Between my visits to DRC and Domaine Leflaive, I sought refuge from the driving rain at Lucien Le Moine in Beaune. Mounir Saouma and Rotem Brakin started this tiny négociant operation with the 1999 vintage, buying finished wines and maturing 33 barrels in their cellar. In 2006, 2007 and 2008, the two aged 100 barrels (2,500 cases) of premiers and grands crus red and white Burgundy.
"The 2007 vintage is not a year to talk about numbers," began Saouma, who always has an interesting analysis of each vintage. "There was a period between Aug. 25 and Sept. 10 to pick everything. If you picked the whites too early, it was a mistake and if you picked the reds too late it was also a mistake."
"It was a heterogeneous year and there will be a large gap between the best and the worst," he added.
"If there’s a year to show people how transparent the different terroirs are, 2007 is the year."
That was the spiritual side of the vintage. Technically speaking, it was necessary to respect three things, according to Saouma. First, it was important to have late malolactic fermentations, to allow the wines to age well. Second, racking was dangerous; the wines needed to stay in contact with the lees and to prevent unnecessary oxidation of the wines. Third, you had to be patient with the aging and bottle the wines as late as possible.
The wines were still in barrel on my visit. Saouma plans to bottle between February and August. We tasted 33 wines in all; below are some of the highlights.
The contrast between the Nuits-St.-Georges Les St.-Georges and Les Vaucrains was fascinating. The former boasted purity, richness, violet and black currant flavors, all very classy and long (88-91); the latter was more austere, tannic, firm and tightly wound, with black currant, bilberry and mineral notes (88-91).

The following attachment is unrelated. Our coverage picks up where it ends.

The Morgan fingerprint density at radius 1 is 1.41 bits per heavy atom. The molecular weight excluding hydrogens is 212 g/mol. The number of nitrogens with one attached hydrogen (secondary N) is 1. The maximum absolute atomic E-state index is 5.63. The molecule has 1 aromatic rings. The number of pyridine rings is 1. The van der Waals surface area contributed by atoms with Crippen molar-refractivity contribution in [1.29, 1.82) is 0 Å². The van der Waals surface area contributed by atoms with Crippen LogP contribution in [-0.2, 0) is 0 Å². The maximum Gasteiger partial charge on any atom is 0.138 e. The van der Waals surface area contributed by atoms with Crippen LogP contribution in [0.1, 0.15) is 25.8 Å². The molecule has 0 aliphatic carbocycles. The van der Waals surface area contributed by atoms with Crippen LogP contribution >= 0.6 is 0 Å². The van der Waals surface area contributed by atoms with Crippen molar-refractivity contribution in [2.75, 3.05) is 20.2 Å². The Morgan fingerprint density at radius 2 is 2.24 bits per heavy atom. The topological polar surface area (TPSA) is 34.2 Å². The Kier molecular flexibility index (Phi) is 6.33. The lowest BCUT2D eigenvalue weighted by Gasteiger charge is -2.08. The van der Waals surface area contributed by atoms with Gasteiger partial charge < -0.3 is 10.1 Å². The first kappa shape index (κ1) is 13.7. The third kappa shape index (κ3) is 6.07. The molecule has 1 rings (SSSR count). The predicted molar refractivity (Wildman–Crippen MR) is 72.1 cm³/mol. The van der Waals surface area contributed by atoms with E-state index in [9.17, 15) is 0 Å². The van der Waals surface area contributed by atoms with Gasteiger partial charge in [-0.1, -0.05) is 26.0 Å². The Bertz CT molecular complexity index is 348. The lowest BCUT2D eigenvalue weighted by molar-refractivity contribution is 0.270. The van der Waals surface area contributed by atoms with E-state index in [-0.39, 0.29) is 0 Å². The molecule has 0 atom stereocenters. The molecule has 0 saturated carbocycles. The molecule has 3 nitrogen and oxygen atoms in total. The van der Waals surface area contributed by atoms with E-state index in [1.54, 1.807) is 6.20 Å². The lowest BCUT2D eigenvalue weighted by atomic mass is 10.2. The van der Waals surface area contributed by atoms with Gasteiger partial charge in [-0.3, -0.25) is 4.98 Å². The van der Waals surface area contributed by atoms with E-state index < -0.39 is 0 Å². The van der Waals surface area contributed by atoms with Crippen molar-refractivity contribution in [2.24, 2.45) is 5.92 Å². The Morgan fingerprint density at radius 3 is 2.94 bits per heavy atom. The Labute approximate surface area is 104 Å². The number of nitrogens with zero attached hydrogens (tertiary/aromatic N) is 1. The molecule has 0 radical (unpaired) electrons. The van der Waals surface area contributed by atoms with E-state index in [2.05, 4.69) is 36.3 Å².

A similar scenario played out between the Clos St.-Denis and Clos de la Roche. Always a seductive wine from this cellar, the Clos St.-Denis offered vegetal and spice aromas reminiscent of Asian sweet/sour sauce, then sweet black cherry and chocolate flavors with a long, ethereal aftertaste (90-93). The Clos de la Roche featured richness and volume, with black cherry, tobacco and mineral notes on a fleshy frame (89-92).
A tour around Chambolle provided plenty of pleasure, beginning with the broad, fleshy Chambolle-Musigny Les Charmes, full of black cherry and chocolate flavors backed by sturdy tannins (87-90). The Les Hauts Doix proffered a gorgeous nose of black currant, bilberry, spice and mineral notes on an elegant profile (88-91). Les Amoureuses is considered to be the top premier cru and its perfume, violet, cassis and mineral flavors and intense, yet airy essence proved why (90-93). The Bonnes Mares was more rigid and shy in aroma but deep, dense and long, with both red and black fruit expressions (89-92).
Among the Gevrey bottlings, the standout was the Chambertin-Clos de Bèze, a wine of breed and finesse, with intense red cherry, floral and mineral notes that echoed on the long, airy finish (91-94).
Saouma purchased nine different reds from Vosne in 2007. I particularly liked the Vosne-Romanée Les Petits Monts for its rose, raspberry and strawberry pâté de fruit flavors, juicy texture and lingering finish (90-93). The Vosne-Romanée Les Gaudichots exhibited a very ripe nose, macerated cherry, spice and black pepper notes. Rich and tensile, it has an almost chewy finish (90-93).
The Vosne-Romanée Les Malconsorts was a different beast altogether: Smoky, menthol aromas led off, followed by blackberry and exotic spice flavors. Mouthcoating and resonant, its finish went on for minutes (91-94). The Richebourg showed a mix of animal and fruit, with a beam of cherry on a masculine frame. It was less forward than many of the other wines (90-93).
Moving to the whites, the Montrachet was still finishing its malolactic conversion, so no judgment. There was a fleshy, peach-infused and powerful Chassagne-Montrachet La Romanée (89-92); a grapefruit-, chalk- and stone-filled Chassagne-Montrachet Caillerets (89-92) and elegant Puligny-Montrachet Les Folatières, sporting apple and peach notes (89-92).
The Meursault Perrières notched it up to another level. Vertical, its attack was racy and its flavors deep with stone, saline and citrus (90-93). The Corton-Charlemagne showed the edgy acidity that requires time to soften, along with ripe apple and citrus notes and fine intensity (91-94).
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